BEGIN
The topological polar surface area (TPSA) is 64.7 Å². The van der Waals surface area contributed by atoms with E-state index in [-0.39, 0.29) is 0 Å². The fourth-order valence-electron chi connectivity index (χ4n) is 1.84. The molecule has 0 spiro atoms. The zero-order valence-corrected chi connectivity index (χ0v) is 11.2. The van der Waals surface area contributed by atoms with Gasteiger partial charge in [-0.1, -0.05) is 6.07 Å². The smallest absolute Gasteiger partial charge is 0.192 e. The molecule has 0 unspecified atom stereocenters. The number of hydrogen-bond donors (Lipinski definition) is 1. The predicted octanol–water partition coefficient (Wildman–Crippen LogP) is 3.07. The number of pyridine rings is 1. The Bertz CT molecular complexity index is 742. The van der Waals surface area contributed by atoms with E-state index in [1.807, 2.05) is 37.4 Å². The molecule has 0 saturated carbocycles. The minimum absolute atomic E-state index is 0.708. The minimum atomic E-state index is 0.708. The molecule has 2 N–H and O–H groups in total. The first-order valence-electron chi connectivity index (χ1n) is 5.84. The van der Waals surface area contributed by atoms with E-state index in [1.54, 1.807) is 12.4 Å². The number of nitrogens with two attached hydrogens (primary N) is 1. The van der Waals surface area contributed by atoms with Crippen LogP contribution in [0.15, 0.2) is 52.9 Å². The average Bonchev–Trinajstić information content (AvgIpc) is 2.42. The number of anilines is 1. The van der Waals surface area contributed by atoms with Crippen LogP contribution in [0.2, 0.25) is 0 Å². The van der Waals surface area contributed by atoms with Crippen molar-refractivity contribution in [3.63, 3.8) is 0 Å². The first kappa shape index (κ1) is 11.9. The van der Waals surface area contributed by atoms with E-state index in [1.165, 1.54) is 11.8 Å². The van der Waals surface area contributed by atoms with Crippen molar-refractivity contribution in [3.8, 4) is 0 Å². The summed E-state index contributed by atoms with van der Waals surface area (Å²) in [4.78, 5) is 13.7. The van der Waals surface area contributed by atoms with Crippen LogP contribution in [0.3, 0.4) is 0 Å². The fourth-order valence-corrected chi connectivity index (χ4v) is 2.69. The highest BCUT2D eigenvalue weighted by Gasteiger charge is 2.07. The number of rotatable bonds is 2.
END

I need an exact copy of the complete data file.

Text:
The topological polar surface area (TPSA) is 64.7 Å². The van der Waals surface area contributed by atoms with E-state index in [-0.39, 0.29) is 0 Å². The fourth-order valence-electron chi connectivity index (χ4n) is 1.84. The molecule has 0 spiro atoms. The zero-order valence-corrected chi connectivity index (χ0v) is 11.2. The van der Waals surface area contributed by atoms with Gasteiger partial charge in [-0.1, -0.05) is 6.07 Å². The smallest absolute Gasteiger partial charge is 0.192 e. The molecule has 0 unspecified atom stereocenters. The number of hydrogen-bond donors (Lipinski definition) is 1. The predicted octanol–water partition coefficient (Wildman–Crippen LogP) is 3.07. The number of pyridine rings is 1. The Bertz CT molecular complexity index is 742. The van der Waals surface area contributed by atoms with E-state index in [1.807, 2.05) is 37.4 Å². The molecule has 0 saturated carbocycles. The minimum absolute atomic E-state index is 0.708. The minimum atomic E-state index is 0.708. The molecule has 2 N–H and O–H groups in total. The first-order valence-electron chi connectivity index (χ1n) is 5.84. The van der Waals surface area contributed by atoms with E-state index in [1.54, 1.807) is 12.4 Å². The number of nitrogens with two attached hydrogens (primary N) is 1. The van der Waals surface area contributed by atoms with Crippen LogP contribution in [0.15, 0.2) is 52.9 Å². The average Bonchev–Trinajstić information content (AvgIpc) is 2.42. The number of anilines is 1. The van der Waals surface area contributed by atoms with Crippen LogP contribution in [0.2, 0.25) is 0 Å². The van der Waals surface area contributed by atoms with Crippen molar-refractivity contribution in [3.63, 3.8) is 0 Å². The first kappa shape index (κ1) is 11.9. The van der Waals surface area contributed by atoms with E-state index in [1.165, 1.54) is 11.8 Å². The van der Waals surface area contributed by atoms with Crippen molar-refractivity contribution in [3.8, 4) is 0 Å². The summed E-state index contributed by atoms with van der Waals surface area (Å²) in [4.78, 5) is 13.7. The van der Waals surface area contributed by atoms with Crippen LogP contribution in [0.3, 0.4) is 0 Å². The fourth-order valence-corrected chi connectivity index (χ4v) is 2.69. The highest BCUT2D eigenvalue weighted by Gasteiger charge is 2.07. The number of rotatable bonds is 2.